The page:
How is Pain and Suffering Calculated After a Massachusetts Car Accident?
“Pain and suffering” is often used as a catch-all term for “non-economic damages” in general. “Non-economic damages” are the damages that you face after an accident that aren’t tied to a monetary value. Calculating pain and suffering and other non-economic damages is often harder than calculating economic damages like hospital bills and vehicle repairs.
Generally, courts and insurance companies calculate pain and suffering in one of two ways. One option is to set a multiplier based on how severe your pain and suffering is, then multiply that by your other damages to calculate an award for pain and suffering. Alternatively, they will use a per diem amount and multiply that value by the number of days you will experience pain and suffering.
Talk to an attorney today if you need help calculating pain and suffering in your car accident case. The Boston car accident injury attorneys at the Law Office of John J. Sheehan offer free case reviews. Call us at (617) 925-6407.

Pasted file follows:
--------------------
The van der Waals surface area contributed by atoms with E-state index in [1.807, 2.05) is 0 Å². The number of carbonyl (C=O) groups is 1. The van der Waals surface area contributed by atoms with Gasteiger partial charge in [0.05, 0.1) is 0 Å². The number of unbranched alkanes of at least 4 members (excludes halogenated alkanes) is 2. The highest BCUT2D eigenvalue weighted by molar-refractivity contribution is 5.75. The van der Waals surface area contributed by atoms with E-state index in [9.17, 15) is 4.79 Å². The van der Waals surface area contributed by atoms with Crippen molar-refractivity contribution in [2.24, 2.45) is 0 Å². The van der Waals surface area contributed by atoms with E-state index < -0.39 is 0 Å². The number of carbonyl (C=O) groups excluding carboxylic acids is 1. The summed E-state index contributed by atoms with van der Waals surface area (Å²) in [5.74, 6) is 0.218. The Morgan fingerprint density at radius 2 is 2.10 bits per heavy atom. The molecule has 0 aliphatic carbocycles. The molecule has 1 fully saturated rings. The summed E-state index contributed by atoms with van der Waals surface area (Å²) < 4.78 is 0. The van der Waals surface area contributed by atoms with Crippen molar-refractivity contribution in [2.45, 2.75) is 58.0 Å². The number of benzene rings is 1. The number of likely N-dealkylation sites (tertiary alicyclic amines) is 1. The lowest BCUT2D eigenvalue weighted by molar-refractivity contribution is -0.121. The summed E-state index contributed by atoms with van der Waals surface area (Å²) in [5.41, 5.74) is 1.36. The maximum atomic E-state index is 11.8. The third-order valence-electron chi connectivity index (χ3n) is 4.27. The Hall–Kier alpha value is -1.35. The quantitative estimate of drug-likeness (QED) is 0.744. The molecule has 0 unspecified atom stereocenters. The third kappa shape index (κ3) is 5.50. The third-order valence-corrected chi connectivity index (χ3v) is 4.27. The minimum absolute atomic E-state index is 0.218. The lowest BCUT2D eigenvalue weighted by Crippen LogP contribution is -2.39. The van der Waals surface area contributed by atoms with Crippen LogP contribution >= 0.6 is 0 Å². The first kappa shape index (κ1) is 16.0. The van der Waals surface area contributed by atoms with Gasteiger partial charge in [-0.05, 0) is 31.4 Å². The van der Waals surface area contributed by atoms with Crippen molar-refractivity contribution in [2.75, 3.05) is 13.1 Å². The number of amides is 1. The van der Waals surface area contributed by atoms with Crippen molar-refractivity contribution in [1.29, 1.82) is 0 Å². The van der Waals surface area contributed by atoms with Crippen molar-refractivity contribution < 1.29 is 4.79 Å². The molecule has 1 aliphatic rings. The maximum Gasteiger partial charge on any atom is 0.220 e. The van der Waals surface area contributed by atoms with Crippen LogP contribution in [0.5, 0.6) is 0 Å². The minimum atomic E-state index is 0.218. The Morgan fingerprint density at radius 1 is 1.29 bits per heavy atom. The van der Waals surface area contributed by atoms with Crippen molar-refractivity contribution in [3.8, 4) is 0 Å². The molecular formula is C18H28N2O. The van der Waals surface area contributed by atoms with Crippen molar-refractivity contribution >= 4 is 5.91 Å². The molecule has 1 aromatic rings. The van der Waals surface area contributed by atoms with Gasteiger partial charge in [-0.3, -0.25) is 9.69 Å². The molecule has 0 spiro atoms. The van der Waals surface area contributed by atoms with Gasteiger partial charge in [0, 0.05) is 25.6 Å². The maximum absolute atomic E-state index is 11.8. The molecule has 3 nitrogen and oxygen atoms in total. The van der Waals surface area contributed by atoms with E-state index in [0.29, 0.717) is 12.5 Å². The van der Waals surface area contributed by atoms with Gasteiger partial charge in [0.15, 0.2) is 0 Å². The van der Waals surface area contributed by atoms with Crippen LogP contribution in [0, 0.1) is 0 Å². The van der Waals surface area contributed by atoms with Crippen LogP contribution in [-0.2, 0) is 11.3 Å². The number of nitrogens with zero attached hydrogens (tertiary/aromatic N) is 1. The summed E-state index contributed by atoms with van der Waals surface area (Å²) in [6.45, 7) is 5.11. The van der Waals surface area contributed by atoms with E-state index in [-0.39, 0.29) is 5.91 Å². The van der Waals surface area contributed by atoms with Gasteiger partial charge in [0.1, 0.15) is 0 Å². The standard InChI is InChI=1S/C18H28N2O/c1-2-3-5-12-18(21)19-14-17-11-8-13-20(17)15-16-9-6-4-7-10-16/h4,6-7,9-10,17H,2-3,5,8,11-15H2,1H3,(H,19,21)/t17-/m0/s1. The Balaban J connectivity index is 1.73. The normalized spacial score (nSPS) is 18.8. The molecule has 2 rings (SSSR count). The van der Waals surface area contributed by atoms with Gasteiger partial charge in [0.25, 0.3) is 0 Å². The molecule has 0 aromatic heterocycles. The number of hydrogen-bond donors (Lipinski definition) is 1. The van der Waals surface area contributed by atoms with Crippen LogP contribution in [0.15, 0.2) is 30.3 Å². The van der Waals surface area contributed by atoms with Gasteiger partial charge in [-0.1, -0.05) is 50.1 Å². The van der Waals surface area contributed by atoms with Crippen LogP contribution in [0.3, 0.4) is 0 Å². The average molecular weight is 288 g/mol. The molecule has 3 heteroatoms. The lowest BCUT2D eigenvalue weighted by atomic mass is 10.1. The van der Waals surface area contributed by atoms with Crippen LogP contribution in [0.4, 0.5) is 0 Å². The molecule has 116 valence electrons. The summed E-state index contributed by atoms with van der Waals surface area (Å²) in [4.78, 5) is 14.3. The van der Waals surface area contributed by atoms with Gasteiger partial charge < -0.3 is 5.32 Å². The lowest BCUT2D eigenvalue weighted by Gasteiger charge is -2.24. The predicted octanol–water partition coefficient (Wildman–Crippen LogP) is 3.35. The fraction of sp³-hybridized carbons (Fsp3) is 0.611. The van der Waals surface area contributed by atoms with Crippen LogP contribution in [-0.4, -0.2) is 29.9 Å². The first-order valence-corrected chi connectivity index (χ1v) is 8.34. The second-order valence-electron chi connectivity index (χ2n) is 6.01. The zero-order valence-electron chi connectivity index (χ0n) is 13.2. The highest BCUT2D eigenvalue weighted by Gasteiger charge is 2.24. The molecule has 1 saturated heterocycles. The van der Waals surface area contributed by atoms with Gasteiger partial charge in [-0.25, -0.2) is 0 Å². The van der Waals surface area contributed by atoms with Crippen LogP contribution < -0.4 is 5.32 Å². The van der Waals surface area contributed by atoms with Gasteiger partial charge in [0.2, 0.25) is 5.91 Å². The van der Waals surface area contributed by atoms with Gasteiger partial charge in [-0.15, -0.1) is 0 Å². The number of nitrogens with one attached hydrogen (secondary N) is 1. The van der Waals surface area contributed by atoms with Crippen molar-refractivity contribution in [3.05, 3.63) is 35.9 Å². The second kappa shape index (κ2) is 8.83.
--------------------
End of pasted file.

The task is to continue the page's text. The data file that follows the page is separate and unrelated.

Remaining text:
What Counts as Pain and Suffering and Other Non-Economic Damages in a Massachusetts Car Accident Case?
“Pain and suffering” refers to the physical feelings of pain and the mental suffering that you face after an accident. This phrase is sometimes used as a catch-all phrase for all “non-economic damages,” but you could technically consider pain and suffering just one of the many types of non-economic damages, along with the following:
- Mental anguish
- Emotional distress
- Lost enjoyment of life
- Lost enjoyment of activities (e.g., riding a bike, playing tennis)
These and many other harms can occur because of an accident, and they deserve to be compensated just like any economic damages (e.g., lost wages, vehicle damage, medical expenses).
In an accident, this means you technically receive monetary damages to cover the medical bills (as a form of economic damages) and for the pain of the injury itself (as pain and suffering damages). However, pain and suffering does not come with a bill or statement that says how much it’s worth, which makes calculating these damages very different from calculating economic damages based on statements and bills.